At the end of his speech, Frady invited the audience to come to the front of the room to sign up (and pay) for a company called Interactive Trader’s $997 three-day investment workshop. (That price, we were told, covers two people, and parents can bring one adult child for free.) There were several hundred people in the room, and after a few minutes, about 50 or so of them had walked to the front.
All of that took more than two hours.
After a short break, Lahren finally came on stage to a standing ovation. She was dressed in all black, and as she talked at the podium, she had two large security guards sitting in front of her. She told the audience she lives in Los Angeles now, but that it’s good to be back in Texas. She asked any members or family members of the military and police to stand up, and thanked them. She said she promised the organizer of the event, listed on the program as Wealth Retreat Events, that she wouldn’t get political.
Then she told the audience that she wanted everyone to leave remembering three things. First: “You live in the greatest nation on the face of the Earth.” She said she had a hard time prioritizing the second and third things, saying they could have gone in any order. But she decided the second thing we needed to remember is that “Donald Trump is president.” And the third thing: “Hillary Clinton is not.” That got another standing ovation.
Lahren said she had settled her lawsuit with The Blaze nearly a year ago to the day—Lahren left Glenn Beck’s North Texas media empire in a cloud of acrimony and legal threats after she told the hosts of ABC’s The View she supported abortion rights. Now a Fox News contributor who can fill a ballroom with her conservative fans, Lahren said she’s never been happier than she is now. She gave a few general be-a-better-you bits of self-help advice, like “If you sell yourself out, you’re not going to sleep well at the end of the day,” and “Being a victim isn’t a cute look.”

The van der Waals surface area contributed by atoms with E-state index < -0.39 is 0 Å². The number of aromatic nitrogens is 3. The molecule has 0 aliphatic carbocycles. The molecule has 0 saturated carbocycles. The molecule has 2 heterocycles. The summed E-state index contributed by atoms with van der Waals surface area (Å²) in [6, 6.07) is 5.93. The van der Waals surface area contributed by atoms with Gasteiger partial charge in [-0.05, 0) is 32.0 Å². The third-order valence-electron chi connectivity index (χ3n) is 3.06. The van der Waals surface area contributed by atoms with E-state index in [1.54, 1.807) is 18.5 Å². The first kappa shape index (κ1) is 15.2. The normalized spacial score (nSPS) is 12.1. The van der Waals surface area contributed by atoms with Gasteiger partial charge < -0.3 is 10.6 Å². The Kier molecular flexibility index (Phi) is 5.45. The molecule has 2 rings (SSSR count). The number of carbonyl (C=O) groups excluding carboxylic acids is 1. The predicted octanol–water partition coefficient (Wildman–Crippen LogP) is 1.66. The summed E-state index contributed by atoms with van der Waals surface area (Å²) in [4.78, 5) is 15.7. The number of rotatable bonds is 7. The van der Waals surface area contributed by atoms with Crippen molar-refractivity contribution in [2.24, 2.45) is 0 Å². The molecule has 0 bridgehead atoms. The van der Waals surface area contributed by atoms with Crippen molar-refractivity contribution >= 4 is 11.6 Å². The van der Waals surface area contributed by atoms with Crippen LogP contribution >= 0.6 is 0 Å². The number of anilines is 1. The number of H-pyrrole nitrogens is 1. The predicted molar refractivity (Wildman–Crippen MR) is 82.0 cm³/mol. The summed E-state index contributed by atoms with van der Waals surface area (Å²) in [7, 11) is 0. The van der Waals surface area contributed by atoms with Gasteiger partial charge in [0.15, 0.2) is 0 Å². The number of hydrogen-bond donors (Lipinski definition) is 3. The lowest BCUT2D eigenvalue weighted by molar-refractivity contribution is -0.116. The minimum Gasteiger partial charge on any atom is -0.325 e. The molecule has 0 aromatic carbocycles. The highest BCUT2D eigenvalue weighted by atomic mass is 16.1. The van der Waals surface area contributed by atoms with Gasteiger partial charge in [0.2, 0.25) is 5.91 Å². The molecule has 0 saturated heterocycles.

Despite the promise not to be political, she threw a few scraps to her fan base, calling California, where she lives now, “the land of fruits and nuts and illegal immigrants.” She also said she would like to see David Hogg, one of the student leaders from Stoneman Douglas High School in Parkland, Florida, dropped off in Venezuela unarmed. She quipped: “’Never again’ is going to have a whole new meaning.”
Lahren told a story about a time a year and a half ago when she was at Citizen, a cocktail lounge in Dallas. Jay-Z had just dropped her name in a rap song, and, as she puts it, “I thought I was pretty cool.” She tried to skip the line, telling the bouncers, “Do you know who I am? I’m in a Jay-Z song.” The bouncers promptly moved her to the back of the line. She said her friends still tease her about it to this day.
There were times when Lahren showed what seemed to be genuine warmth. She encouraged everyone, including liberals, to be who they are inside and fight for what they believe in. She specified that no political party is better than the other. She mentioned that one of her best friends, sitting in the front row, voted for Hillary Clinton. Lahren joked that people thinks she hates Democrats, but she worked retail in college, and the people she actually hates are the ones who come into the store five minutes before closing to rummage through clothing.
After 20 minutes at the podium, she took audience questions, reading off slips of paper that had been submitted during the break. She answered a question about the current state of the media by clarifying that she is not a news anchor—she does commentary. Someone asked her where she gets her hair done in Texas, and she said she has an appointment tomorrow and that she’ll never tell. When asked how she manages her time, she said she’d be a liar if she said she didn’t check social media every four to six hours, even in the middle of the night. “It’s a habit I need to break,” Lahren lamented. Her last question was whether she thought the Democrats will take over in November, which she answered with an emphatic, cheer-inducing “no.”
She never mentioned Kanye once.